They said that they would end up playing to their strengths and leave the marketing to the professionals. That’s when I replied, “Well, what are your strengths?”
“Well, I’m really good at building and maintaining relationships.”
“THAT IS MARKETING,” I cried out loud!
That’s when I noticed an “Ah Ha Moment” go off in their head.
Marketing is knowing who you need to connect with and build a relationship by providing them value.
People often confuse the term marketing with sales. If you look at a modified customer acquisition funnel, marketing is done early and often and it isn’t until nearly the end that a sales process comes into the picture.
You introduce them to the concept of floating (awareness). After the initial awareness of floating, they start to know about your center specifically. Given enough interactions over time, they grow to like and eventually trust you. That’s when they’ll buy their first float from you, and eventually they become loyal enough that they couldn’t imagine floating anywhere but your center. After enough interactions, your loyal customers will become your biggest advocates. Eventually, your marketing efforts will blossom into a word-of-mouth marketing behemoth.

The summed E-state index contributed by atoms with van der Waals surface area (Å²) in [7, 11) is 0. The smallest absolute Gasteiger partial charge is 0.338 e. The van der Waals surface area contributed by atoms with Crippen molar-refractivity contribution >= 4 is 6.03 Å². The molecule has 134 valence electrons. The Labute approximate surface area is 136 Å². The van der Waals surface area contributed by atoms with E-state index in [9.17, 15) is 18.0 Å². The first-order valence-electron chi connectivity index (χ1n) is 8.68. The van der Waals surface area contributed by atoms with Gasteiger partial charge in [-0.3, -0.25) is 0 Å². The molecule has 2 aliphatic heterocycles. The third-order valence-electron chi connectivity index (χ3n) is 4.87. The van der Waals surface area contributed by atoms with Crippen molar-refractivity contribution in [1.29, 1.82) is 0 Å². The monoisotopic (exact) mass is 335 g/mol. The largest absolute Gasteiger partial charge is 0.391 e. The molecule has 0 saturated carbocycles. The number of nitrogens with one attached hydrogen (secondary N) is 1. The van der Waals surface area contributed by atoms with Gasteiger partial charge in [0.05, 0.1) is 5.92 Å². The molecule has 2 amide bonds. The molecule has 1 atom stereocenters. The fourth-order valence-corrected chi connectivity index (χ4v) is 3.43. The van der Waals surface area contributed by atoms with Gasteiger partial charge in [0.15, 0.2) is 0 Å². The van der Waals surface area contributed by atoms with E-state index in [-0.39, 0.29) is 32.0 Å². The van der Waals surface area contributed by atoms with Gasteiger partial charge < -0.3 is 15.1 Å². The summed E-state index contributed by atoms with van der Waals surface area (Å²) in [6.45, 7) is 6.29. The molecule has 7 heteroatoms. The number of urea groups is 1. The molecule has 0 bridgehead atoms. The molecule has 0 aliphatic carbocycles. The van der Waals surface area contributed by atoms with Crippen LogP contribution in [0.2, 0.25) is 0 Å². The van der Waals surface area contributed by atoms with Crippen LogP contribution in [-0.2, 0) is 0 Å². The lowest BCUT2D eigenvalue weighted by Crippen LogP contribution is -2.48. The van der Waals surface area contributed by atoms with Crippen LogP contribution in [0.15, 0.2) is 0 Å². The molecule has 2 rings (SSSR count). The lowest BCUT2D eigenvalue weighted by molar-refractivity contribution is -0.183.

With good marketing, you’ll have to perform very little “hard” sales, if at all.
This process can take weeks, months, or it could happen all in the same day.
Taking a step back, we often form our own negative connotations of sales and marketing based on our own past experiences. When businesses are starting out (and possibly struggling), business owners want to skip some steps and go straight to asking for the sale. This is usually the kind of pushy sales ‘tactics’ that leave a bad taste in our mouths